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Ann Surg Oncol. 2000 Jul;7(6):416-26.

Factors affecting distant disease-free survival for primary invasive breast cancer: use of a log-normal survival model.

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  • 1Department of Surgical Oncology, Princess Margaret Hospital, Toronto, Ontario, Canada.



Invasive breast cancer is a frequently diagnosed disease that now comes with an ever expanding array of therapeutic management options. We assessed the effects of 20 prognostic factors in a multivariate context.


We accrued clinical data for 156 consecutive patients with stage 1-3 primary invasive breast cancer who were diagnosed in 1989-1990 at the Henrietta Banting Breast Center, and followed to 1995. There is complete follow-up for 91% of patients (median follow-up of 4.9 years). The event of interest was distant recurrence (for distant disease-free survival, DFS). We used Cox and log-normal step-wise regression to assess the multivariate effects of the following factors on DFS: age, tumor size, nodal status, histology, tumor and nuclear grade, lymphovascular and perineural invasion (LVPI), ductal carcinoma-in-situ (DCIS) type, DCIS extent, DCIS at edge of tumor, ER and PgR, ERICA, adjuvant systemic therapy, ki67, S-phase, DNA index, neu oncogene, and pRb.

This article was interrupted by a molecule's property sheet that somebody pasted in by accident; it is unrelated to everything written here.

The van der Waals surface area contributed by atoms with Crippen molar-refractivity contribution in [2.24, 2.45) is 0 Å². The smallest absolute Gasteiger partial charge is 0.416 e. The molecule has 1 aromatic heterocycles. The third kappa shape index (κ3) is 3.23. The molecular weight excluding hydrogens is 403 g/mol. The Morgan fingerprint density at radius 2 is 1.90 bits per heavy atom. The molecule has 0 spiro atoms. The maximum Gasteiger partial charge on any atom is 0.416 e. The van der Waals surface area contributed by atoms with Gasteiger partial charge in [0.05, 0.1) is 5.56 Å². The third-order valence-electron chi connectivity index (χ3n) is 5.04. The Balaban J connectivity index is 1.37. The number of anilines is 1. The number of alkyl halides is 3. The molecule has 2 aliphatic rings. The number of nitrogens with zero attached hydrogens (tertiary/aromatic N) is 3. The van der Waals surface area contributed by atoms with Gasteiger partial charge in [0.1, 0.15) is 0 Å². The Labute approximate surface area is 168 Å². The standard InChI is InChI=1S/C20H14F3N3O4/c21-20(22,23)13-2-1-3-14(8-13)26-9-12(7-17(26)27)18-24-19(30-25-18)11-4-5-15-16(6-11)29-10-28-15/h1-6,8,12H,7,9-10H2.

There was strong evidence against the Cox assumption of proportional hazards for nodal status, and nodal status was not in the Cox step-wise model. With step-wise log-normal regression, a large tumor size (P < .001), positive nodes (P = .002), high nuclear grade (P = .01), presence of LVPI (P = .03), and infiltrating duct carcinoma not otherwise specified (P = .05) were associated with a reduction in DFS.


For nodal status, there was strong evidence against the Cox assumption of proportional hazards, and it was not included in the Cox model although it was in the log-normal model. Only traditional factors were included in the step-wise models. Thus, this statistical management of prognostic markers in breast cancer appears to be very important.

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